March 7, 2008
Science of hearing loss moving near speed of sound
Sure, Dylan's voice is throaty and growly, but he can articulate his songs as well as anyone. I know it from his CDs. At a distance of more than 50 yards from the stage, however, the form of his words, especially the higher frequencies of his consonants, are lost in the hurricane of sound from the mighty speakers and the reverberations of the theater's vast interior.
If I were a hearing-impaired person, I might switch my hearing aid to the "T" setting and get the best of Bob with sound of near-studio CD quality, while the hearing-normal folks around me were still worrying about those frogs and ducks.
At least I could do that if the concert were taking place at the DeVos Performance Hall in Grand Rapids, Mich., or the Rialto Cinemas Lakeside in Santa Rosa. These are among the growing number of facilities equipped with induction loop systems that broadcast directly from the output of instruments and microphones to hearing aids equipped to receive them.
Science is ringing in a new era in the world of the hearing-impaired, and the technologies to accommodate, treat and prevent hearing loss -- and even cure it -- are advancing at almost sonic speed. And that's welcome news, considering how doctors are wringing their hands over study after study predicting hearing loss for a generation that seems constantly connected, almost from birth, to MP3 players.
Age is the major cause of hearing loss, and your level of predisposition to it is genetic. If your parents lost hearing with age, it's likely you will, too. Age-related hearing loss is found in about one-third of people older than 60 and half of people older than 80.
The hearing loss comes from breakdown of the "hair cells" in the cochlea (the spiral-shaped part of the inner ear containing the auditory nerve endings). There are some 16,000 to 20,000 of them in each ear, and each hair cell is believed to have about 100 tiny hairs known as stereocilia. Sound causes pressure variations in the cochlea, which makes the stereocilia vibrate and send impulses to the brain.
First lost with a combination of age and excessive sound -- like loud music from your iPod -- are the hair cells that resonate to higher frequencies, which is why speech becomes harder to understand as the ability to hear the higher frequencies of consonants disintegrates. But that could change, thanks to research at the House Ear Institute in Los Angeles.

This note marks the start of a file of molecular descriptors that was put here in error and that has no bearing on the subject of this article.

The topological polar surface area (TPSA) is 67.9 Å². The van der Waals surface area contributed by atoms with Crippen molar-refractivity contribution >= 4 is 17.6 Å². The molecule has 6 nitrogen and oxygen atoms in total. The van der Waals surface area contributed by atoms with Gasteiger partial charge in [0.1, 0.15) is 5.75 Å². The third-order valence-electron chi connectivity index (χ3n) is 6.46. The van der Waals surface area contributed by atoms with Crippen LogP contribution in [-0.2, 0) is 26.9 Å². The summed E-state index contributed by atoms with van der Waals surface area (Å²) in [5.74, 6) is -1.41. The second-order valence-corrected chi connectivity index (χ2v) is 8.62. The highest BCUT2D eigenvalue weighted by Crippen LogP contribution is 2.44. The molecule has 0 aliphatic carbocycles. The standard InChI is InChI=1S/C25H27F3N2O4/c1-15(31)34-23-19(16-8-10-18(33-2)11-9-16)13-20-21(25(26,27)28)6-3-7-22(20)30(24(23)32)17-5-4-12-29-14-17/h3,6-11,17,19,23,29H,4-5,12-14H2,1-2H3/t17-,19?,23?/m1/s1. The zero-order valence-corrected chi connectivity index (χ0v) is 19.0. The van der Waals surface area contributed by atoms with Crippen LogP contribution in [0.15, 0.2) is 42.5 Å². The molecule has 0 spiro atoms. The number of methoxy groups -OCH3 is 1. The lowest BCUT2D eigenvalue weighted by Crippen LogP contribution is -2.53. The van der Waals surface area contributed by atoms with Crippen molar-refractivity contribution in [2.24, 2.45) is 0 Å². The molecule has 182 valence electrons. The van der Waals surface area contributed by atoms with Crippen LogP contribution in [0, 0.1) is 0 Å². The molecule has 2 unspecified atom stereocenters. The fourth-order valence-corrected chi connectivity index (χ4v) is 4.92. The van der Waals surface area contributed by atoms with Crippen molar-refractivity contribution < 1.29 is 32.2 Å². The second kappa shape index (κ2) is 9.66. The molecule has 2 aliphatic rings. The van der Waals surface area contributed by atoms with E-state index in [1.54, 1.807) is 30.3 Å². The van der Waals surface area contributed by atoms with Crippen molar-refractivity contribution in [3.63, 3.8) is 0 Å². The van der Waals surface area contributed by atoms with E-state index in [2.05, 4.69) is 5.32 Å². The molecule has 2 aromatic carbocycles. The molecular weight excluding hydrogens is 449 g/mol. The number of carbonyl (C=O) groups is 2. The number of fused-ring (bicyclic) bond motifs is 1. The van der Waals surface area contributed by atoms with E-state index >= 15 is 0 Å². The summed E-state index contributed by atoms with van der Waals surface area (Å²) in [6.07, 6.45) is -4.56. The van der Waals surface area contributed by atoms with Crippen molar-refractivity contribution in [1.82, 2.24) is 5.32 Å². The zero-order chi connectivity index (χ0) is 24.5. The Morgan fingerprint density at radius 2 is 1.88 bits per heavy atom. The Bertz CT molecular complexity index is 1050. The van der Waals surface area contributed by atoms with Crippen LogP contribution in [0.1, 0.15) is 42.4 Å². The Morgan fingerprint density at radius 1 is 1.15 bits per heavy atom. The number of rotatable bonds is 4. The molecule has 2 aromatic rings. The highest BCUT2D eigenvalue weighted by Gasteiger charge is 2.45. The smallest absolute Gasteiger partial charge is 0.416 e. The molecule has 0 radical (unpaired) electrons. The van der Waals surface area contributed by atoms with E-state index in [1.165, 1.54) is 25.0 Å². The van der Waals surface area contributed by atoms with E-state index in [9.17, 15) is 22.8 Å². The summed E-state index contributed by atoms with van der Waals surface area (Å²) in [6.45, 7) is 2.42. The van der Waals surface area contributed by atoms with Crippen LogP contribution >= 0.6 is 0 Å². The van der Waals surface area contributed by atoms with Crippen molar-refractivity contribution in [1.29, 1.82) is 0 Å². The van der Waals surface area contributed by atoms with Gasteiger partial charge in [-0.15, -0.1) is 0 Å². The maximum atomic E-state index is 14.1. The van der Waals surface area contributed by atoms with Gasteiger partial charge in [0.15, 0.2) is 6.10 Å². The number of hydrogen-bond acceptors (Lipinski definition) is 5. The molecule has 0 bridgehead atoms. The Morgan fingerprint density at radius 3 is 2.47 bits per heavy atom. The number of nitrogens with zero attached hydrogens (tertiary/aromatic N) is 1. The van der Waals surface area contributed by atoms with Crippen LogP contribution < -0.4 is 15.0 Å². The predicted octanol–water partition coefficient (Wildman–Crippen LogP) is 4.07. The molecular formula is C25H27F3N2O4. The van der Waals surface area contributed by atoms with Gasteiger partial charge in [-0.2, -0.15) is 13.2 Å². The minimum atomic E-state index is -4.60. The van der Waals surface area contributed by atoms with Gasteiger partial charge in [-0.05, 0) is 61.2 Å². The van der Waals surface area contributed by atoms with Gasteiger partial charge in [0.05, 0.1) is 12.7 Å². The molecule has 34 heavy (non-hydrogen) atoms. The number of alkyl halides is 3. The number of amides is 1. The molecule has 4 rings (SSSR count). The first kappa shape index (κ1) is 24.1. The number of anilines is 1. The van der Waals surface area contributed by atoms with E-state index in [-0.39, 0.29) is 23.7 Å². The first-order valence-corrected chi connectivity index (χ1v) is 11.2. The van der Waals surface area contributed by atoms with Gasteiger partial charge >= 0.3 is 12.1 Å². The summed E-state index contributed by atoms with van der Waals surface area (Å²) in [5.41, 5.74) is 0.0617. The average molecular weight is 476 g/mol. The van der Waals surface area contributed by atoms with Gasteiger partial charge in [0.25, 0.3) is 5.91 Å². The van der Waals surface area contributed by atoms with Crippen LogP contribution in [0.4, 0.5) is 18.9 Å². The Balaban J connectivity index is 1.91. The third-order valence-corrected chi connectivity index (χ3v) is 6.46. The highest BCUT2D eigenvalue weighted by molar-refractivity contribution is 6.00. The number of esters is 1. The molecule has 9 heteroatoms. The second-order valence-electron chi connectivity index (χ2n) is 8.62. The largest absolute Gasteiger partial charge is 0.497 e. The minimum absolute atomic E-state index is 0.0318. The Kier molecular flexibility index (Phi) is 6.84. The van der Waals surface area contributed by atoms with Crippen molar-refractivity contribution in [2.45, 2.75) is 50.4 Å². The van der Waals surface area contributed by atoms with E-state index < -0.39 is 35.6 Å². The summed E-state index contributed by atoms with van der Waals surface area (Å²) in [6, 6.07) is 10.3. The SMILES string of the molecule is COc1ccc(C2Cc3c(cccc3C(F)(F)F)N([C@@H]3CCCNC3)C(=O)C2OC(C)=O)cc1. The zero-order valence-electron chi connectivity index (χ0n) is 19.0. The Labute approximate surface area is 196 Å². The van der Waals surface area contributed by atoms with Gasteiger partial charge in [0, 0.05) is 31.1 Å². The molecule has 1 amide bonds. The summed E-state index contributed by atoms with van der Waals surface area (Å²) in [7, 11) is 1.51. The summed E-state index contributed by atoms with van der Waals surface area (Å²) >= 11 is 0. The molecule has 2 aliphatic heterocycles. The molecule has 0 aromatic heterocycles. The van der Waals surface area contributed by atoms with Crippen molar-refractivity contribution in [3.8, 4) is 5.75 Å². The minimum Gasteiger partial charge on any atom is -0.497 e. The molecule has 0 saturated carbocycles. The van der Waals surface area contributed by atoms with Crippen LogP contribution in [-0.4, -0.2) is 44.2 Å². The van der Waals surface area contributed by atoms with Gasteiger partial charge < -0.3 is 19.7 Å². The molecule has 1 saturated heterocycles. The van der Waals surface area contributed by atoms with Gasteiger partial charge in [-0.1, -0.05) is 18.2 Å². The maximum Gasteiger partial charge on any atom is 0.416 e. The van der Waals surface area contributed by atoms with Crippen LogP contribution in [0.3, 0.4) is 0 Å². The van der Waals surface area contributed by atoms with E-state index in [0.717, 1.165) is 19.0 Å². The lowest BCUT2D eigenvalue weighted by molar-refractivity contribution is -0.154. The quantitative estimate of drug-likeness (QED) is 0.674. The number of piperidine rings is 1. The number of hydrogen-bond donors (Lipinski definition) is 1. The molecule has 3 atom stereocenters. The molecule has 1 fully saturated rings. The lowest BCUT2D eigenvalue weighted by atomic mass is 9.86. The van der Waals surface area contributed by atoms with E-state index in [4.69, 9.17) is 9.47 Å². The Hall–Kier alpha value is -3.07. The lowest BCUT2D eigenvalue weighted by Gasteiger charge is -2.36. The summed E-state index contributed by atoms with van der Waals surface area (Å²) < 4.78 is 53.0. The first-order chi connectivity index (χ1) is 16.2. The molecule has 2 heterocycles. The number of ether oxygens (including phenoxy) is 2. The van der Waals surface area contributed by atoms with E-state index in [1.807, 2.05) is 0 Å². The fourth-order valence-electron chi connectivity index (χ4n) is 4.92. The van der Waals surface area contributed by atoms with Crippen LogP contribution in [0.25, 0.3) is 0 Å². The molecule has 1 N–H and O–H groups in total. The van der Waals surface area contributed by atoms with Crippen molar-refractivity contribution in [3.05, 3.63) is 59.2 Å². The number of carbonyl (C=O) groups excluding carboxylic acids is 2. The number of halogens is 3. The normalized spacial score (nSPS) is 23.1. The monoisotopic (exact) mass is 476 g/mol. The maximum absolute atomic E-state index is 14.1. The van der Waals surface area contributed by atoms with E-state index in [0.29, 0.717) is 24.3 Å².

"We're developing totally implantable hearing aids, so we may some day implant a device allowing a person to hear without having an [external] aid," said John House, the institute's president.
Within five years, such hearing aids should be sufficiently developed that the institute will be implanting them in children on a regular basis, House said
Among other projects at the House Ear Institute are hearing aids that completely bypass the ear and wire sound directly into the brain.
"Many years ago, we developed a process of implanting electrodes directly applied to the surface of the brain in the area of what's called the cochlear nucleus, where the nerve attaches to the brain," House said. "Now we're working on penetrating electrodes, not only to go on the surface but to penetrate the surface of the brain. That's called a penetrating auditory brainstem implant. We've implanted eight or 10 now."
Founded in 1946 by House's father, Dr. Howard P. House, to advance hearing science and improve the quality of life, the institute is among the world's leading centers of hearing-related research and education. The connection of hearing to cognitive function is taken seriously.
"We're now screening newborns for hearing loss, something that was developed at the House Ear Institute," House said, "identifying them at birth, rather than waiting until parents notice they're not responding at the age of 1, or 2 or 3 years old."
Besides surgical and other medical interventions, the institute also does research and development on hearing technologies, such as signal processing algorithms applicable in hearing aids. Hybrid electrical-mechanical hearing aids are another example: The cochlea is implanted with an electrode for high frequencies associated with subtle voice recognition, while standard hearing aids provide the lower frequencies.
"We've been working on that for the past five years, and it's still investigational," House said. "Maybe within five years, we'll be able to implant hybrid [hearing aids] in people who have residual hearing but not enough to understand speech."
The hearing aids of today are digital, with increasingly powerful microchips and software that can customize to the individual's frequency spectrum of hearing loss and can adjust to the conditions of a noisy gymnasium or a quiet garden. Hearing aids are moving toward unprecedented abilities to convey subtleties like footsteps in another room, the sound of the wind, the nuances in music or the voices of loved ones.
"Analog tends to amplify everything, whereas with digital we can actually tune it to respond only to whatever frequencies are needed, and we can insert different programs so the hearing aid can respond to different sounds," House said. "There have been tremendous advances in hearing aids in the last five years."
One example, House said, is that of multiple-microphone hearing aids available just in the last two or three years, which help filter out background noise and tune in on close-up speech. The newest, he said, available in just the two or three years, is the "open-fit" hearing aid. It uses a narrow and inconspicuous tube to carry amplified higher frequencies into the ear, leaving the ear largely open to a natural inflow of the lower frequencies without completely plugging the ear like the traditional ear mold.
"In the past, hearing aids couldn't do that because they couldn't eliminate the squeal, the feedback problem," House said.